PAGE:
Sunday, 19 February 2012

You really are never too old - amazing story


Robert Marchand – best hour performance at 100 years old

At the age of 14 he entered his first cycling event under a false name because he was too young: yesterday he established the first-ever best hour performance…. in the category over 100 years!
And that pretty much sums up the personage of Robert Marchand. Full of energy and in possession of a huge motivation, when he has an idea in his head, nothing will stop him.
“But I’m not playing at being a champion,” assures this lightweight (1m51 for 51kg) but far from frail man whose world performance stands at 24.251km. “I just wanted to do something for my 100th birthday.”
Well why not?
Which is one of the reasons why, less than three months after his birthday, he made the trip from his studio in Mitry-Mory (near Paris) to the World Cycling Centre in Aigle, Switzerland, to attempt the world hour performance on the centre’s velodrome. The request to make the attempt came from Gérard Mistler, Président of the Ardéchoise Cyclo-Promotion – annual cyclo-sportif event that Robert Marchand never misses.
“I think he is a human example of the benefits of cycling,” enthuses Mistler. “The fact that this performance is achieved at the WCC, headquarters of the International Cycling Union, is truly symbolic.”
With Gérard Mistler taking care of the administrative side of this record attempt, the athlete himself was able to concentrate on his preparation, which included familiarising himself with the centre’s track during the four days directly preceding the official date. While his ability to cycle non-stop for an hour was never going to pose a problem, Robert Marchand had to dig deep into his personal cycling history to retrieve the sensations of riding on the track.
“I haven’t cycled on a track for 80 years. You have to get used to the fixed gear! I prefer cycling outside but that is impossible at the moment,” he complained as he watched the snow fall in bucketsful outside the WCC. “I don’t want to catch the flu. So I am short on training.”
His build-up at the WCC included a first initiation under the watchful eye and guidance of Magali Humbert, former World Juniors Champion in the sprint and multiple French Champion. The following days, he rode round the track accompanied by his “coach” Magali, increasing his time in the saddle as the day of his challenge approached.
“The track is small. You just turn round and round,” he commented after one of the training sessions. “I could keep going for another hour. I’ve been told not to raise my pulse too high so I’m not even tired.”
For all his physical exploits, this amazing pint-sized personality is obedient and follows medical advice. He has been told not to go raise his pulse over 110, and it is a rule he respects with reverence. Well, most of the time: “I did climb a steep hill not long ago and went up to 134 but it’s best to avoid that,” he admits with a mischievous chuckle. “But I would be very surprised if I had heart attack,” he offers spontaneously. His optimism would appear well-founded: his first ever cardiograph last week revealed that his heart was in excellent condition.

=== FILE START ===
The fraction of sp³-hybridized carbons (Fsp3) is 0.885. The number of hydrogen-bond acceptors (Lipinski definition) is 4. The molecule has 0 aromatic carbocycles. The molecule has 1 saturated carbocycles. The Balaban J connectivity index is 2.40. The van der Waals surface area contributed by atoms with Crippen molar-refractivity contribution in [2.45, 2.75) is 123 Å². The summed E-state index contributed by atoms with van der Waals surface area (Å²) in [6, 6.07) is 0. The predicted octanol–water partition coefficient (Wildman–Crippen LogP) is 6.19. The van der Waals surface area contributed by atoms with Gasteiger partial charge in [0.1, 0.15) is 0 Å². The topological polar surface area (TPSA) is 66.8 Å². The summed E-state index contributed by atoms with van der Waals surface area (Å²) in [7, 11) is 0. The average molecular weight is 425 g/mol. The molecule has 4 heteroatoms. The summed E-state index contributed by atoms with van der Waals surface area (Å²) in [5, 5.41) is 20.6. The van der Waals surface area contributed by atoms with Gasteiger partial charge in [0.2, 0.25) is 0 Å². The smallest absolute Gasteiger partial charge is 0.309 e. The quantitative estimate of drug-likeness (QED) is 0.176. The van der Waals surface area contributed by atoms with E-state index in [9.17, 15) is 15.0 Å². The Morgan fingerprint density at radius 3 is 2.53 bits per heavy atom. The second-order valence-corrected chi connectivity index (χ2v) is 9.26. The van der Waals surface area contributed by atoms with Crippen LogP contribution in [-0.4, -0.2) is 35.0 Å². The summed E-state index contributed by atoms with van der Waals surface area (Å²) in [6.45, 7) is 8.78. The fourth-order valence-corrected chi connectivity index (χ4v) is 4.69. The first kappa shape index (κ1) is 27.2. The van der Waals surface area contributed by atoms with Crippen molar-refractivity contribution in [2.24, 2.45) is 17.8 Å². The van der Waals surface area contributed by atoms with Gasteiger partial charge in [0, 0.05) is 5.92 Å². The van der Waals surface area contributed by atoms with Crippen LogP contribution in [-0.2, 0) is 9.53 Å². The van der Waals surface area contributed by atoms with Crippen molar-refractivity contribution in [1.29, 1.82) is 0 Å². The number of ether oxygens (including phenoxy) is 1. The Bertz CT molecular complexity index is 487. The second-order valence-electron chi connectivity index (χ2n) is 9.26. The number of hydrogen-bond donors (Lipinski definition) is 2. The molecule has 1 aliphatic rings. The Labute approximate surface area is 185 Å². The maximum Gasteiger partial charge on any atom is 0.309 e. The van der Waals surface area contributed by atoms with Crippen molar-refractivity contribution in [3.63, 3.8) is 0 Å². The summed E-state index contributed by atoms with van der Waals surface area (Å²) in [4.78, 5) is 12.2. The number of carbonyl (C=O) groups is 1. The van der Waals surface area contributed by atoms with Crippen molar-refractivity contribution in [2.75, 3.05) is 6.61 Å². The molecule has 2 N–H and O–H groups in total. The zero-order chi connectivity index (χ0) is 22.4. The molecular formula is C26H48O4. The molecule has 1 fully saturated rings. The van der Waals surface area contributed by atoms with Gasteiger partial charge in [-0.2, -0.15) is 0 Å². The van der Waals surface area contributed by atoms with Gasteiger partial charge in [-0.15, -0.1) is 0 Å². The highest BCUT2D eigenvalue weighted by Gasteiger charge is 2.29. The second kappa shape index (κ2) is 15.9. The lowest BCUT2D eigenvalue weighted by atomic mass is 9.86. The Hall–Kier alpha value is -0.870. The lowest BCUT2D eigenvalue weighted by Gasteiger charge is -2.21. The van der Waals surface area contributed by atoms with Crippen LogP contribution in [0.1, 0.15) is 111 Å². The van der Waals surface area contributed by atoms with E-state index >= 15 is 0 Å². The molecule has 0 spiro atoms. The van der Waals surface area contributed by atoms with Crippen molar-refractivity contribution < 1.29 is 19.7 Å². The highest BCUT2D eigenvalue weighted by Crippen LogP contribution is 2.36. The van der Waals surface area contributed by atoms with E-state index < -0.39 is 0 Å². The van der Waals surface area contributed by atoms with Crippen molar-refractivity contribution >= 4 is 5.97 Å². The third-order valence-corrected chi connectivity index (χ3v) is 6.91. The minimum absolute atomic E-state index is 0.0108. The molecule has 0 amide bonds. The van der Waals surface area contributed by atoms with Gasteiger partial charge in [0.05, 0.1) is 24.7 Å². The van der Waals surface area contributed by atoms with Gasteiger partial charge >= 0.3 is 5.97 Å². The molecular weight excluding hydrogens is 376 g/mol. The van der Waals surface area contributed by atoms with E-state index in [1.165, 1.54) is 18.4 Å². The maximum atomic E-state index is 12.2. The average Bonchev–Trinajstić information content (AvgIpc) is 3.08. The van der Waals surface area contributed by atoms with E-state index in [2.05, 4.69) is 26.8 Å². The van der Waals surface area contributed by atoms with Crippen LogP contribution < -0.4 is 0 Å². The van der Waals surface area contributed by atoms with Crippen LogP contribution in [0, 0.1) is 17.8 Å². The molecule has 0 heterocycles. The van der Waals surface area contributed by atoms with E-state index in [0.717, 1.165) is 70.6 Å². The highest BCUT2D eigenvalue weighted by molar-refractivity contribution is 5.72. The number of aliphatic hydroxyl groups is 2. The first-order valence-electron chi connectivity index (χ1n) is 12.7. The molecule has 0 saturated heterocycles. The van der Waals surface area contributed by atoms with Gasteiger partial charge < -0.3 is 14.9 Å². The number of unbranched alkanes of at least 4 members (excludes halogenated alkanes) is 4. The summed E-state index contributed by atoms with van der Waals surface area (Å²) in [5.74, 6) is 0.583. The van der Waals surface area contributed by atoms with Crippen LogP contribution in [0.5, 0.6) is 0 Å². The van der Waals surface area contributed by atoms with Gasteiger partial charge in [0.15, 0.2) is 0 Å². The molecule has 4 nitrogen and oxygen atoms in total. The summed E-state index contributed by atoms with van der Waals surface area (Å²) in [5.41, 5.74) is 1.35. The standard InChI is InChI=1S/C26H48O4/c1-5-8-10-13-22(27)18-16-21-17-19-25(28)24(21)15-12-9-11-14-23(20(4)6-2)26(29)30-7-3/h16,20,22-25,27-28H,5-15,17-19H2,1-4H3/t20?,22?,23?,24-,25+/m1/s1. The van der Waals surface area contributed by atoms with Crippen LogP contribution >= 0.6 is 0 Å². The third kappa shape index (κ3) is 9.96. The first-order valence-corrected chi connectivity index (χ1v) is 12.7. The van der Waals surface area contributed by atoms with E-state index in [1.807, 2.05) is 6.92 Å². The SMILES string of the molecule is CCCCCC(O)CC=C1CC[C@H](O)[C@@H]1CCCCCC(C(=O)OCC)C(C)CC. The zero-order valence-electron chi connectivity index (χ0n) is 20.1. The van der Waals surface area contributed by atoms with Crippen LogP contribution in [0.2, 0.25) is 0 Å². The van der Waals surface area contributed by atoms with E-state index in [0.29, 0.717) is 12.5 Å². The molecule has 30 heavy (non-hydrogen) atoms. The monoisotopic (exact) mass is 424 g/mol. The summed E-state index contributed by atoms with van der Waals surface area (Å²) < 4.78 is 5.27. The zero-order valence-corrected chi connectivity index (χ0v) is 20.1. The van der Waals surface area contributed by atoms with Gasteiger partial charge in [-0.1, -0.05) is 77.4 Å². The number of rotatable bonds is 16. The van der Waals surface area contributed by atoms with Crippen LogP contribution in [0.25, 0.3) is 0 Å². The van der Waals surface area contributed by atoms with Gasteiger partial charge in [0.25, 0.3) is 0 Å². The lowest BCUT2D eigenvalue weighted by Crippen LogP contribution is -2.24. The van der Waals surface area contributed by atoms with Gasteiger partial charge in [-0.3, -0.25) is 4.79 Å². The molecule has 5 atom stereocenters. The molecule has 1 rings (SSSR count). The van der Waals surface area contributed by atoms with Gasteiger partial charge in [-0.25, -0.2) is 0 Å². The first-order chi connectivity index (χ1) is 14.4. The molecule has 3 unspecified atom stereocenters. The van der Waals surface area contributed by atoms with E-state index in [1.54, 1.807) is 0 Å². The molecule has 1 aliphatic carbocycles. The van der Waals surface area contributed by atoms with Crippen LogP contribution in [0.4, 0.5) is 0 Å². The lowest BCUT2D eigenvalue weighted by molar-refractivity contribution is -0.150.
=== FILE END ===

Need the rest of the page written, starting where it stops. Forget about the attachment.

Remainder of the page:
Optimism aside, he knows his limits and remains cautious. “For the last five years I have decided not to go for rides of more than 100km. There is no point going overboard. I want to keep cycling for some time yet.”
These words of wisdom come from a man who last competed in the Bordeaux – Paris race at nearly 90 years of age, completing the 600km in 36 hours! His name can be found in the results list of France’s mythic cyclo-sportif events and even has a mountain pass named after him.
Now to the question on everyone’s lips…. what is his secret? How is it possible to be in such frighteningly good physical, and mental, health at 100 years old?
“I’ve never abused anything. I don’t smoke, I never drank much. The only thing I did in excess was work. I retired at 89 years old!”
Retired? But of course, Robert Marchand was no professional cyclist. Besides his favourite sport, he has lived a myriad of experiences. He could talk for hours about the wars, his first job as a boy looking after cattle, his time as a gymnastics monitor with the Paris Fire Department, his eight years in Venezuela as a driver, his three years in Canada where he was a woodcutter…
“I have to try to resume everything or we’ll be here all night.” It would certainly be worth staying up all night to listen to this man who has a memory that would put anyone to shame and stories to keep any audience captivated. 
Then we get onto the subject of the other sports he was involved in when he was younger: boxing, gymnastics (French champion in the pyramid – he was the lightweight at the top), weightlifting (“I was good. I could have been a champion”).
“But basically, I am like everybody. I am lucky that I haven’t had any major health problems. My advice to anyone, young or old, is to keep moving. I do ‘physical culture’ every day. It works out my whole body and keeps me supple. Some people when they reach 80 years old, start playing cards and they stay immobile. Not me. I’ve never been able to keep still…”